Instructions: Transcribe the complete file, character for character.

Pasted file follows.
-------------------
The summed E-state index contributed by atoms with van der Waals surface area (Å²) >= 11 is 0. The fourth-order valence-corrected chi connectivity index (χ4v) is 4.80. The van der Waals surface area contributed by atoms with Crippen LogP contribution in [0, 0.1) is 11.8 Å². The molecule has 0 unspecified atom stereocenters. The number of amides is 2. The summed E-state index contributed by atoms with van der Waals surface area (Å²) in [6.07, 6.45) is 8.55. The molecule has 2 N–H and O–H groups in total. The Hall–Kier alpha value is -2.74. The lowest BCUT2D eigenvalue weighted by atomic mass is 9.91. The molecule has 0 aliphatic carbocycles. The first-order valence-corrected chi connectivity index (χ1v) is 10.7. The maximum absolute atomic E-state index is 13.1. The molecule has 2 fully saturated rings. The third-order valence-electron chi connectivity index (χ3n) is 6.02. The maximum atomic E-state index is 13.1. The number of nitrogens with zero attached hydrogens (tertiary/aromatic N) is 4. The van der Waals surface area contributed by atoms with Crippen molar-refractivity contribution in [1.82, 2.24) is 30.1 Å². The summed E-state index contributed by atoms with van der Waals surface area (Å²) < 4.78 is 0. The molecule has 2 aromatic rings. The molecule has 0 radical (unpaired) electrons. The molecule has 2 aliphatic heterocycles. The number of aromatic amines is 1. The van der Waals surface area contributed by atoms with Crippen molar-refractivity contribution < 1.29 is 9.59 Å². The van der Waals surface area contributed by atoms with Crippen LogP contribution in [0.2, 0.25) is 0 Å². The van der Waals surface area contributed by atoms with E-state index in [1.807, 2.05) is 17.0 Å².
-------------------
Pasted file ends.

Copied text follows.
The summed E-state index contributed by atoms with van der Waals surface area (Å²) >= 11 is 0. The fourth-order valence-corrected chi connectivity index (χ4v) is 4.80. The van der Waals surface area contributed by atoms with Crippen LogP contribution in [0, 0.1) is 11.8 Å². The molecule has 0 unspecified atom stereocenters. The number of amides is 2. The summed E-state index contributed by atoms with van der Waals surface area (Å²) in [6.07, 6.45) is 8.55. The molecule has 2 N–H and O–H groups in total. The Hall–Kier alpha value is -2.74. The lowest BCUT2D eigenvalue weighted by atomic mass is 9.91. The molecule has 0 aliphatic carbocycles. The first-order valence-corrected chi connectivity index (χ1v) is 10.7. The maximum absolute atomic E-state index is 13.1. The molecule has 2 fully saturated rings. The third-order valence-electron chi connectivity index (χ3n) is 6.02. The maximum atomic E-state index is 13.1. The number of nitrogens with zero attached hydrogens (tertiary/aromatic N) is 4. The van der Waals surface area contributed by atoms with Crippen molar-refractivity contribution in [1.82, 2.24) is 30.1 Å². The summed E-state index contributed by atoms with van der Waals surface area (Å²) < 4.78 is 0. The molecule has 2 aromatic rings. The molecule has 0 radical (unpaired) electrons. The molecule has 2 aliphatic heterocycles. The number of aromatic amines is 1. The van der Waals surface area contributed by atoms with Crippen molar-refractivity contribution < 1.29 is 9.59 Å². The van der Waals surface area contributed by atoms with Crippen LogP contribution in [0.2, 0.25) is 0 Å². The van der Waals surface area contributed by atoms with E-state index in [1.807, 2.05) is 17.0 Å².